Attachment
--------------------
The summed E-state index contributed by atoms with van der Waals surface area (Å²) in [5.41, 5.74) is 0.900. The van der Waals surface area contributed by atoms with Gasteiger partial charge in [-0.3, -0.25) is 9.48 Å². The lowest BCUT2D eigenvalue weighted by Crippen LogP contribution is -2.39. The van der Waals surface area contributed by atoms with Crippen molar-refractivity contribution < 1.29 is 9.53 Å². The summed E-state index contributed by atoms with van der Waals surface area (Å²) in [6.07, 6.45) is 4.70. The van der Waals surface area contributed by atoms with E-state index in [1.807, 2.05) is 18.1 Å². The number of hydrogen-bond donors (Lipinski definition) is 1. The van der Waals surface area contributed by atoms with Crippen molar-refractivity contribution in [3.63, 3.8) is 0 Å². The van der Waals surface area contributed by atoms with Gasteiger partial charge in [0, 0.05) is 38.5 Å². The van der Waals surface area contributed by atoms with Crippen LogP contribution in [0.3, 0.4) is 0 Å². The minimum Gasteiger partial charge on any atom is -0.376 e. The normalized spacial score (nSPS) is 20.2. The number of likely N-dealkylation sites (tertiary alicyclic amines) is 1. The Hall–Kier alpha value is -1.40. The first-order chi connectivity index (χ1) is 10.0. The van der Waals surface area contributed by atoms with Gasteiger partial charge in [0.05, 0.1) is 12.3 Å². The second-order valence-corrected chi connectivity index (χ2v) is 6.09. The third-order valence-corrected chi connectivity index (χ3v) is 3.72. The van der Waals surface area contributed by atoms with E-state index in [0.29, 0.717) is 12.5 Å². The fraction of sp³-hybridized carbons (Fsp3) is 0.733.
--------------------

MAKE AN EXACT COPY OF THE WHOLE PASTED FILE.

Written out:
The summed E-state index contributed by atoms with van der Waals surface area (Å²) in [5.41, 5.74) is 0.900. The van der Waals surface area contributed by atoms with Gasteiger partial charge in [-0.3, -0.25) is 9.48 Å². The lowest BCUT2D eigenvalue weighted by Crippen LogP contribution is -2.39. The van der Waals surface area contributed by atoms with Crippen molar-refractivity contribution < 1.29 is 9.53 Å². The summed E-state index contributed by atoms with van der Waals surface area (Å²) in [6.07, 6.45) is 4.70. The van der Waals surface area contributed by atoms with E-state index in [1.807, 2.05) is 18.1 Å². The number of hydrogen-bond donors (Lipinski definition) is 1. The van der Waals surface area contributed by atoms with Crippen molar-refractivity contribution in [3.63, 3.8) is 0 Å². The van der Waals surface area contributed by atoms with Gasteiger partial charge in [0, 0.05) is 38.5 Å². The van der Waals surface area contributed by atoms with Crippen LogP contribution in [0.3, 0.4) is 0 Å². The minimum Gasteiger partial charge on any atom is -0.376 e. The normalized spacial score (nSPS) is 20.2. The number of likely N-dealkylation sites (tertiary alicyclic amines) is 1. The Hall–Kier alpha value is -1.40. The first-order chi connectivity index (χ1) is 10.0. The van der Waals surface area contributed by atoms with Gasteiger partial charge in [0.05, 0.1) is 12.3 Å². The second-order valence-corrected chi connectivity index (χ2v) is 6.09. The third-order valence-corrected chi connectivity index (χ3v) is 3.72. The van der Waals surface area contributed by atoms with E-state index in [0.29, 0.717) is 12.5 Å². The fraction of sp³-hybridized carbons (Fsp3) is 0.733.